China imposed a 25 percent tariff on an additional $16 billion of imports from the United States in response to the latest US duties, leading to a total of $50 billion worth of goods subject to tariffs from each side since early July as US President Donald Trump’s administration continues to adopt unilateral trade policies.
China’s latest tariff was imposed on Aug 23 on 333 categories of US products, including coal, bicycles, trucks, engines and chemicals, according to the Customs Tariff Commission of the State Council.
The move comes after Washington levied a 25 percent tariff on $16 billion worth of Chinese products such as semiconductors on Aug 23, after first imposing tariffs on $34 billion of Chinese imports including electrical and medical equipment in July.
Calling the US move “arbitrary”, the Ministry of Commerce said China will have to take countermeasures to hit back.
Late on Aug 23, the ministry announced that China filed a complaint against the latest US tariffs at the World Trade Organization.
China resolutely opposes the latest US tariff move under Section 301 of the US Trade Act of 1974, the ministry said in a statement.
Vice-Minister of Commerce and Deputy China International Trade Representative Wang Shouwen led a delegation to Washington for two days of talks beginning on Aug 22.
Also on Aug 23, Foreign Ministry spokesman Lu Kang said China hopes the two sides will meet each other halfway and achieve good results in a rational and pragmatic manner.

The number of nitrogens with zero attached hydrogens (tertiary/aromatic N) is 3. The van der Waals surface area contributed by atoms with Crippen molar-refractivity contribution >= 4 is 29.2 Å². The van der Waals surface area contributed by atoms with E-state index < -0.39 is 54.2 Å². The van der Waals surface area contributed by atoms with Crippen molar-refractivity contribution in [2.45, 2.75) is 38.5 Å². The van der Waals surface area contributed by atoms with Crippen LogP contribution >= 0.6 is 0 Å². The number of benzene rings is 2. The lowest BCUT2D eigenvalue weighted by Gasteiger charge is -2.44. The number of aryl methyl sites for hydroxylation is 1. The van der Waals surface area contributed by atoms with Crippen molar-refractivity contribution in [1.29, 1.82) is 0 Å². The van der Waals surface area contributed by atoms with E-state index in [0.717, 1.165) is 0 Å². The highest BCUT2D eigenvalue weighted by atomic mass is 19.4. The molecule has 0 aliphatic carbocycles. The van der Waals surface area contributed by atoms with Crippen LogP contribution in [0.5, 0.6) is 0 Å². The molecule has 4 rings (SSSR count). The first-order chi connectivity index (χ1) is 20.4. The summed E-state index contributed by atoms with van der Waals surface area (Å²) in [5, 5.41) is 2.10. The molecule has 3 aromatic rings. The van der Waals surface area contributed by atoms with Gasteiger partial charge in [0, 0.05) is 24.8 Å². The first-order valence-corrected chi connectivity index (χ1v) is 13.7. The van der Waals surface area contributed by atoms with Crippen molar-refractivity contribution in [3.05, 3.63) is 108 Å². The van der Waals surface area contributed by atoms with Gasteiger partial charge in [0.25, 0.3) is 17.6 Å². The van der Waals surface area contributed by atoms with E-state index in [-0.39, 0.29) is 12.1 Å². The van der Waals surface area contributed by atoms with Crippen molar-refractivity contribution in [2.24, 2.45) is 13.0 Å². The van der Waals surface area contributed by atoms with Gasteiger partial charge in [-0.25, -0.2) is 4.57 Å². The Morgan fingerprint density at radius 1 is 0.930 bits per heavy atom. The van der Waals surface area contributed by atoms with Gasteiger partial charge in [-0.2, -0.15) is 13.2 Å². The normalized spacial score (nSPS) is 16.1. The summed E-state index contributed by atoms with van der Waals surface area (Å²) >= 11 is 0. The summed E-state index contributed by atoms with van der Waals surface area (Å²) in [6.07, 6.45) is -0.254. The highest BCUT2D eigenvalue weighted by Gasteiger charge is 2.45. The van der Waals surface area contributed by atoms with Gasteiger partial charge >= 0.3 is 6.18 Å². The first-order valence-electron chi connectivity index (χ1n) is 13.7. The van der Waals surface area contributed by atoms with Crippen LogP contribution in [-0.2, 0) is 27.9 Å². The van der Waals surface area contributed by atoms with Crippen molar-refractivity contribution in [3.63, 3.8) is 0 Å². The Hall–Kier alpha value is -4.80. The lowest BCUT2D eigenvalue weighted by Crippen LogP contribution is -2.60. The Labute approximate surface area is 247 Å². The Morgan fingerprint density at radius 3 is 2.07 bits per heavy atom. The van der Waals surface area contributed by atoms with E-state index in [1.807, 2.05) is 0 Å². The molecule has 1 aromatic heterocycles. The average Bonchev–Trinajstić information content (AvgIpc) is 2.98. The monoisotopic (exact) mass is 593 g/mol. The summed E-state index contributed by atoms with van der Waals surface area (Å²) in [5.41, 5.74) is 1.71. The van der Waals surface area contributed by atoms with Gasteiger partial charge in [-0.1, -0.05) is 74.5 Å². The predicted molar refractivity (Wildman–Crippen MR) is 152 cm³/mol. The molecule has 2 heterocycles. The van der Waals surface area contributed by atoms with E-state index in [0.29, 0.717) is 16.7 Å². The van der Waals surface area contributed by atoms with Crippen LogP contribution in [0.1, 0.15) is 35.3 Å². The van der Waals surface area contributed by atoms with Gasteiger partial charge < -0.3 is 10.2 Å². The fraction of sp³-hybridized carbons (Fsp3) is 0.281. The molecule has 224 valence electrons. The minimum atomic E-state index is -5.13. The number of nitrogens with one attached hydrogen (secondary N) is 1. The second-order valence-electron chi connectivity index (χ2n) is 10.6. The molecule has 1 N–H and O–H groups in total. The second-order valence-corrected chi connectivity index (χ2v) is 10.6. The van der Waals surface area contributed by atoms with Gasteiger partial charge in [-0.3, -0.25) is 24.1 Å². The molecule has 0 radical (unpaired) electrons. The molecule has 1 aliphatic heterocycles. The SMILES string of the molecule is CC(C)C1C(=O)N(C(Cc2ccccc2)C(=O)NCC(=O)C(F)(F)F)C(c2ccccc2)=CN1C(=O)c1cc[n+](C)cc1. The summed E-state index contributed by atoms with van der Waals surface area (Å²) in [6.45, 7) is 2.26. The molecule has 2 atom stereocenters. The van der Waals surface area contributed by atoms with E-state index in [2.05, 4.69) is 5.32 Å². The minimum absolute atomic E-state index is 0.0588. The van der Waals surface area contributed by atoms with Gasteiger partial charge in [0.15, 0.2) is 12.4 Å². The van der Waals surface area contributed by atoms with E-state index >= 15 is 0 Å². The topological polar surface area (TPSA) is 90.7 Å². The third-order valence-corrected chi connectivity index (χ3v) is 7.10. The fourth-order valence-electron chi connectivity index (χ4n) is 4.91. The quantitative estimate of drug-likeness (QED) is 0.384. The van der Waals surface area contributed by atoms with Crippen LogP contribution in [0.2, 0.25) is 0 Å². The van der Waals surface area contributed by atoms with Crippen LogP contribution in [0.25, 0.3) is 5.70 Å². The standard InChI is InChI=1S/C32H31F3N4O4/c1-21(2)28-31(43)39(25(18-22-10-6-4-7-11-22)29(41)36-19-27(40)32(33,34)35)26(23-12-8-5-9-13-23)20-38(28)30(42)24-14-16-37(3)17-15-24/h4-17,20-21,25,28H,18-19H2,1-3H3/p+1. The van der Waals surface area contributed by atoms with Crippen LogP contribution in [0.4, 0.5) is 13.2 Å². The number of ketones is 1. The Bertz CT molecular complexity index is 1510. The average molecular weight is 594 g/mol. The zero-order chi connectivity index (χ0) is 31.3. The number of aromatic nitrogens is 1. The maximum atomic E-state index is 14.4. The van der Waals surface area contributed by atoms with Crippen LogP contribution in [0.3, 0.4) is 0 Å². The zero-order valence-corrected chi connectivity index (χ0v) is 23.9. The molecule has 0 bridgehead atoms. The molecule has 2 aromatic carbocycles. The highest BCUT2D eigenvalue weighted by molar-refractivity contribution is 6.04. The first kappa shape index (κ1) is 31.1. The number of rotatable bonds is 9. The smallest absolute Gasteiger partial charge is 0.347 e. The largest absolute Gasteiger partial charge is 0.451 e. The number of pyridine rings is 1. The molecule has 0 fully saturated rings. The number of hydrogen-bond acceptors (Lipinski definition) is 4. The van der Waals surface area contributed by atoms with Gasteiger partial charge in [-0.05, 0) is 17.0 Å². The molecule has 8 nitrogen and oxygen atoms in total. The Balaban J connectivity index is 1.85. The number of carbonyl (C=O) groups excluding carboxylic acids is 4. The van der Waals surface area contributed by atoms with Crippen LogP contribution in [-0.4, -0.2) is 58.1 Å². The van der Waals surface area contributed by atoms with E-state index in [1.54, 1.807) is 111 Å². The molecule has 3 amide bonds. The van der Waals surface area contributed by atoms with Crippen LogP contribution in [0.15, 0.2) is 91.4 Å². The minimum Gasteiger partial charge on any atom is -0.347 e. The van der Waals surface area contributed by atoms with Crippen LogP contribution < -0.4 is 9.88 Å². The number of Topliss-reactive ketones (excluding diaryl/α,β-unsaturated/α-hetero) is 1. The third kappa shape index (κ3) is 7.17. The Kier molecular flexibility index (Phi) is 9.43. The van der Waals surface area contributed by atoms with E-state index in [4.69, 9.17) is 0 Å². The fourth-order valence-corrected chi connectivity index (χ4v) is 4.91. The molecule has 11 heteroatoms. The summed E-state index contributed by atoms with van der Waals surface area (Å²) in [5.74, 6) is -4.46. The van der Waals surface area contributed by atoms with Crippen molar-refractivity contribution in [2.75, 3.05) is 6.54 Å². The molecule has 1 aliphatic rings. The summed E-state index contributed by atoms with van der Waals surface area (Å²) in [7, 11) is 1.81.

Business executives warned that the escalating Sino-US trade tensions will financially burden manufacturers, farmers and service sector firms in both countries, and create uncertainties for global economic growth.
Denmark’s Maersk Line, the world’s largest container shipping operator by fleet size, told China Daily that global trade could be reduced from 0.1 percent to 0.3 percent as a result of the US-initiated trade tensions, based on its latest external analysis.
Wu Dongxu, general manager of the Foreign Investment Department at Beijing-based Transcontinental Management Consultancy, warned that negotiations between the two countries will be long and bumpy.
“If China maintains healthy growth, it would help to promote the global economy,” said Gao Yan, chief executive officer of the China unit of German industrial giant ThyssenKrupp AG.
“On the other hand, if China suffers economic challenges, then it will become a global challenge.”